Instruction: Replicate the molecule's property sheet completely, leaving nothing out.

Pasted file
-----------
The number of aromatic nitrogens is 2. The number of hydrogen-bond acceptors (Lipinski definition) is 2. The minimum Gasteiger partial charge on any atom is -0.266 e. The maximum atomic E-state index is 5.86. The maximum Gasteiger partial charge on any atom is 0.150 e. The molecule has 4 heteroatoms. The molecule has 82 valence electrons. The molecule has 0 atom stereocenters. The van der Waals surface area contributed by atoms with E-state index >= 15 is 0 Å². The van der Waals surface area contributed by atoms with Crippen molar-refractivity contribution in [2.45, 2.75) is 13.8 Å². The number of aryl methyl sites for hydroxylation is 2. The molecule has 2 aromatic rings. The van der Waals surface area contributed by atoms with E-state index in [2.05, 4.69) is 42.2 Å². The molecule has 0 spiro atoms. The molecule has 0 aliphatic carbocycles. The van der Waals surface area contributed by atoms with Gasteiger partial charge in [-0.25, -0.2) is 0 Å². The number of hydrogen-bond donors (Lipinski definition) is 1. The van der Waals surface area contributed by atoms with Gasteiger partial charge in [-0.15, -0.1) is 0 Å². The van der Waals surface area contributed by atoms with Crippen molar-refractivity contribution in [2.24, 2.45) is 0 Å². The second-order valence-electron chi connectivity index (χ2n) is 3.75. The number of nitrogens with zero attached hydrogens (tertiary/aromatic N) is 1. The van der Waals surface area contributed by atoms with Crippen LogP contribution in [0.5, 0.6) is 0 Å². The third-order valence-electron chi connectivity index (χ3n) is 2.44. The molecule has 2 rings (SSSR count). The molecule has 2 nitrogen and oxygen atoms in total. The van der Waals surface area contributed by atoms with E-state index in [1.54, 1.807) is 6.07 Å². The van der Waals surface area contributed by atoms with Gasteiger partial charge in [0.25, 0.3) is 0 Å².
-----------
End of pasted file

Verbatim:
The number of aromatic nitrogens is 2. The number of hydrogen-bond acceptors (Lipinski definition) is 2. The minimum Gasteiger partial charge on any atom is -0.266 e. The maximum atomic E-state index is 5.86. The maximum Gasteiger partial charge on any atom is 0.150 e. The molecule has 4 heteroatoms. The molecule has 82 valence electrons. The molecule has 0 atom stereocenters. The van der Waals surface area contributed by atoms with E-state index >= 15 is 0 Å². The van der Waals surface area contributed by atoms with Crippen molar-refractivity contribution in [2.45, 2.75) is 13.8 Å². The number of aryl methyl sites for hydroxylation is 2. The molecule has 2 aromatic rings. The van der Waals surface area contributed by atoms with E-state index in [2.05, 4.69) is 42.2 Å². The molecule has 0 spiro atoms. The molecule has 0 aliphatic carbocycles. The van der Waals surface area contributed by atoms with Gasteiger partial charge in [-0.25, -0.2) is 0 Å². The number of hydrogen-bond donors (Lipinski definition) is 1. The van der Waals surface area contributed by atoms with Gasteiger partial charge in [-0.15, -0.1) is 0 Å². The van der Waals surface area contributed by atoms with Crippen molar-refractivity contribution in [2.24, 2.45) is 0 Å². The second-order valence-electron chi connectivity index (χ2n) is 3.75. The number of nitrogens with zero attached hydrogens (tertiary/aromatic N) is 1. The van der Waals surface area contributed by atoms with Crippen LogP contribution in [0.5, 0.6) is 0 Å². The third-order valence-electron chi connectivity index (χ3n) is 2.44. The molecule has 2 rings (SSSR count). The molecule has 2 nitrogen and oxygen atoms in total. The van der Waals surface area contributed by atoms with E-state index in [1.54, 1.807) is 6.07 Å². The van der Waals surface area contributed by atoms with Gasteiger partial charge in [0.25, 0.3) is 0 Å².